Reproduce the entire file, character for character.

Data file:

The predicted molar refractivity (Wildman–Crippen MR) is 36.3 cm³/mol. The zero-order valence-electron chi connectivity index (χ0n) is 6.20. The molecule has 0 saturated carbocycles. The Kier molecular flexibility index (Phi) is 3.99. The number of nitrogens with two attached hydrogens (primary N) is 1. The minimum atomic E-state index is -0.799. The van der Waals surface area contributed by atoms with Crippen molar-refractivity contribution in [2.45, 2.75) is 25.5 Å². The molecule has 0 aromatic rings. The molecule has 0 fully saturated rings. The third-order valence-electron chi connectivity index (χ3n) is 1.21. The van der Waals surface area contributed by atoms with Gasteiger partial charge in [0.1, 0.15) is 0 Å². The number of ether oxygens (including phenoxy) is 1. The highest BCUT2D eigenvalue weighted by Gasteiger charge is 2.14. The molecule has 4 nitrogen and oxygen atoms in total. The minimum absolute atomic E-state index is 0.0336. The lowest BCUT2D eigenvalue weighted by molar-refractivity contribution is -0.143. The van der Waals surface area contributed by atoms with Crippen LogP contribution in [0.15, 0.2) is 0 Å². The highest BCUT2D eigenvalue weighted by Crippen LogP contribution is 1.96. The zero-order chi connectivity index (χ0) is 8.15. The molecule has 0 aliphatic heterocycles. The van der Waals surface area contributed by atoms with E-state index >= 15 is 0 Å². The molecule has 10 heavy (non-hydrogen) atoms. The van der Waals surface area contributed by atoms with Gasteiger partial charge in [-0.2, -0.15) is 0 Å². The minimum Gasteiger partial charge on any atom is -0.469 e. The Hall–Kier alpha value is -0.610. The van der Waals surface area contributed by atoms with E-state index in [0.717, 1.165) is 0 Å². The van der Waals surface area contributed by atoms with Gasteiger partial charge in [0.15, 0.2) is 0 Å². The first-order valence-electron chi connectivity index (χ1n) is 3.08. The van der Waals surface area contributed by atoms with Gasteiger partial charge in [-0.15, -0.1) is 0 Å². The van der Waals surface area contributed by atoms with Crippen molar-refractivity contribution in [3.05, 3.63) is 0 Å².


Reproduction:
The predicted molar refractivity (Wildman–Crippen MR) is 36.3 cm³/mol. The zero-order valence-electron chi connectivity index (χ0n) is 6.20. The molecule has 0 saturated carbocycles. The Kier molecular flexibility index (Phi) is 3.99. The number of nitrogens with two attached hydrogens (primary N) is 1. The minimum atomic E-state index is -0.799. The van der Waals surface area contributed by atoms with Crippen molar-refractivity contribution in [2.45, 2.75) is 25.5 Å². The molecule has 0 aromatic rings. The molecule has 0 fully saturated rings. The third-order valence-electron chi connectivity index (χ3n) is 1.21. The van der Waals surface area contributed by atoms with Gasteiger partial charge in [0.1, 0.15) is 0 Å². The number of ether oxygens (including phenoxy) is 1. The highest BCUT2D eigenvalue weighted by Gasteiger charge is 2.14. The molecule has 4 nitrogen and oxygen atoms in total. The minimum absolute atomic E-state index is 0.0336. The lowest BCUT2D eigenvalue weighted by molar-refractivity contribution is -0.143. The van der Waals surface area contributed by atoms with Crippen LogP contribution in [0.15, 0.2) is 0 Å². The highest BCUT2D eigenvalue weighted by Crippen LogP contribution is 1.96. The zero-order chi connectivity index (χ0) is 8.15. The molecule has 0 aliphatic heterocycles. The van der Waals surface area contributed by atoms with E-state index >= 15 is 0 Å². The molecule has 10 heavy (non-hydrogen) atoms. The van der Waals surface area contributed by atoms with Gasteiger partial charge in [-0.2, -0.15) is 0 Å². The minimum Gasteiger partial charge on any atom is -0.469 e. The Hall–Kier alpha value is -0.610. The van der Waals surface area contributed by atoms with E-state index in [0.717, 1.165) is 0 Å². The van der Waals surface area contributed by atoms with Gasteiger partial charge in [0.15, 0.2) is 0 Å². The first-order valence-electron chi connectivity index (χ1n) is 3.08. The van der Waals surface area contributed by atoms with Gasteiger partial charge in [-0.15, -0.1) is 0 Å². The van der Waals surface area contributed by atoms with Crippen molar-refractivity contribution in [3.05, 3.63) is 0 Å².